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How to achieve the next step in data driven project delivery

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It’s hard to avoid discussions in the press about the impact Artificial Intelligence (AI) and data will have on the way we live and work. The changes that some predict are so profound, it’s easy to feel helpless and a bit daunted by what the future holds.  

While we are still some way off from being completely replaced by these emerging technologies, there can be little doubt that in the coming years we’ll see some fundamental changes to the way we work.  

Project delivery will be no exception. In fact, given the challenges we face in delivering complex change, and the need to address grand challenges such as the climate crisis and economic stability, it’s essential we embrace the opportunities these technologies offer. 

At the APM Conference in June, Andy Murray, Executive Director of the Major Projects Association, described AI and project data as “another stakeholder in the room.” It won’t make decisions for us, but it does have the potential to challenge conventional thinking and provide insights that have been previously unavailable. 

To some project professionals, working to immovable deadlines with limited resources, it might seem daunting having to accommodate another stakeholder with another opinion. Added to the unrelenting pace of technological change, it may seem easier to not engage at all. 

So, where to start? Many industry experts, including James Garner, Chair of the Project Dara Analytic Taskforce, have highlighted that fundamental data literacy is both the foundation stone and gateway to digital transformation.  

The drive to improve awareness of digital skills has inspired the publication of APM’s new guide Developing Project Data Analytics Skills, following on from APM’s 2021 guide Getting Started in Project Data. 

We do not expect, nor do we need all project professionals to become data scientists or programmers to engage with data analytics, but a better understanding of what data is telling us, how to use it and an understanding of its origins, biases and ethics will all help us benefit from the wealth of data and insights that are available to us. 

The guide has kept this in mind; produced with the support of a range of project professionals and data specialists from across all sectors, it outlines eleven key data skills, some of which you will already have and others you will need to develop; in a simple, accessible framework to get you started. 

How your projects can benefit from the opportunities provided by AI and project data will depend on the projects you are working on and your role within it. You may be a leader wanting to improve your team’s data driven performance, a project professional looking to be more effective in communicating what your data is telling you about your project or a specialist with a deep understanding of the data sets at your disposal, this guide aims to complement the competencies of a project professional by adding the skills you need today to get the most from the data you have. 

The opportunities offered by AI and project data have the potential to be transformative for our profession, and through the delivery of increasingly beneficial projects, for society more broadly. The journey to realising that potential is potentially long and complicated, this guide aims to give you your next step.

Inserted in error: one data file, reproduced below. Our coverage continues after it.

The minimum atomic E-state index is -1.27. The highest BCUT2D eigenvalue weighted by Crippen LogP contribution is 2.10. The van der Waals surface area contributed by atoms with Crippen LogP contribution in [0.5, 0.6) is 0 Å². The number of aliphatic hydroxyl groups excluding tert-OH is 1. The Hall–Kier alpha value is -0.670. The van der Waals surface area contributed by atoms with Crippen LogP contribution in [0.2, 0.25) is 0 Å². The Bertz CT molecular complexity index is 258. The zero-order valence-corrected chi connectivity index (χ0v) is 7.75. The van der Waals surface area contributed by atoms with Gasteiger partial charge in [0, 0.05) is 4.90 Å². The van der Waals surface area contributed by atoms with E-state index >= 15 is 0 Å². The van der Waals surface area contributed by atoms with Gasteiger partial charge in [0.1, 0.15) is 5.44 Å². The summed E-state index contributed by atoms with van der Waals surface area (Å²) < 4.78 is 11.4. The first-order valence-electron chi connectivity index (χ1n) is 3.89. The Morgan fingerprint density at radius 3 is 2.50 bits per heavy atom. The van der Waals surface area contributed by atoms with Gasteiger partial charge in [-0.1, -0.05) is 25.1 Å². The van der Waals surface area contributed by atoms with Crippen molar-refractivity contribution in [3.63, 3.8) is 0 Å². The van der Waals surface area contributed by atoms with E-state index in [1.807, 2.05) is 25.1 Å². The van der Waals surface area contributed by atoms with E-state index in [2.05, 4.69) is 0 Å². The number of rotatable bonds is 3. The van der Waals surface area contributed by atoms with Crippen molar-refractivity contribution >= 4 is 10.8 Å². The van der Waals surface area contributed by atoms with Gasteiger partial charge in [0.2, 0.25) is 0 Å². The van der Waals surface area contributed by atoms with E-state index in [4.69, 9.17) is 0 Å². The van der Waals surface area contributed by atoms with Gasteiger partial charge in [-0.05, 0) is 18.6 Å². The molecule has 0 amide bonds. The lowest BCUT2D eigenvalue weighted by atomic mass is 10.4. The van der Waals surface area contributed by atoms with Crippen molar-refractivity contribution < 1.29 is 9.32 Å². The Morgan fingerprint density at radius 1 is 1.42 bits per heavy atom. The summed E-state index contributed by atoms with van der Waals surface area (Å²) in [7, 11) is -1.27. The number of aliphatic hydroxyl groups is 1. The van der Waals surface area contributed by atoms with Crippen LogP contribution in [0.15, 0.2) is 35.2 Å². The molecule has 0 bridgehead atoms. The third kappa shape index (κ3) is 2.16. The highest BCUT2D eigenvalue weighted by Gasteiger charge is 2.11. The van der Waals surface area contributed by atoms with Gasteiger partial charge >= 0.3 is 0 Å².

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  1. Adrian Pyne
    Adrian Pyne 15 November 2023, 02:36 PM

    I loathe the term 'data driven project delivery'. It risks taking us back to the bad old days of process oriented project management where people aspects were non-existent. APM should be proud that its BoK and competencies was the first major PM organisation to include people aspects. Yes data is important, it has been all of my 35 year career. But its just part of an integration of People/Process/Technology aspects to successful delivery. Use of the term is misleading to younger, less experienced minds.

  2. Ian Heptinstall
    Ian Heptinstall 30 November 2023, 11:43 AM

    @adrian. I suggest your comment about "the bad old days of process oriented project management", are a reflection more on bad process, than processes themselves. There is no reason a good process can't be people-centric. Nor value-adding. I suspect what you see as 'process' I see as bad-process or wasteful, box-ticking, CYA bureaucracy. Or maybe the issue want the presence of a process, but the absence of leadership? 35 years ago I joined ICI and it had an excellent project management process. Well used, continuously improved based on lessons learned and innovations. But whilst it was necessary for good project management it wasnt sufficient. I reckon 2/3 of the training I received was in behaviours and leadership. The good well documented process allowed more time to develop this other necessary but not sufficient capability.

  3. Ian Heptinstall
    Ian Heptinstall 30 November 2023, 11:35 AM

    Is there any reason the skill of "Statistical modelling and forecasting" was chosen, rather than what I would see as the broader "Simulation modelling"? Given the long timescales and unique nature of projects it isnt possible to do controlled trials on different ideas and options. A representative simulation model would allow more testing prior to deciding. IMO this is a useful skill both in developing scope and execution strategy on individual projects and portfolios, and in developing methods generally. Statistical modelling implies to me models built only on data. Simulation models use data but also other inputs such as behaviours and causality.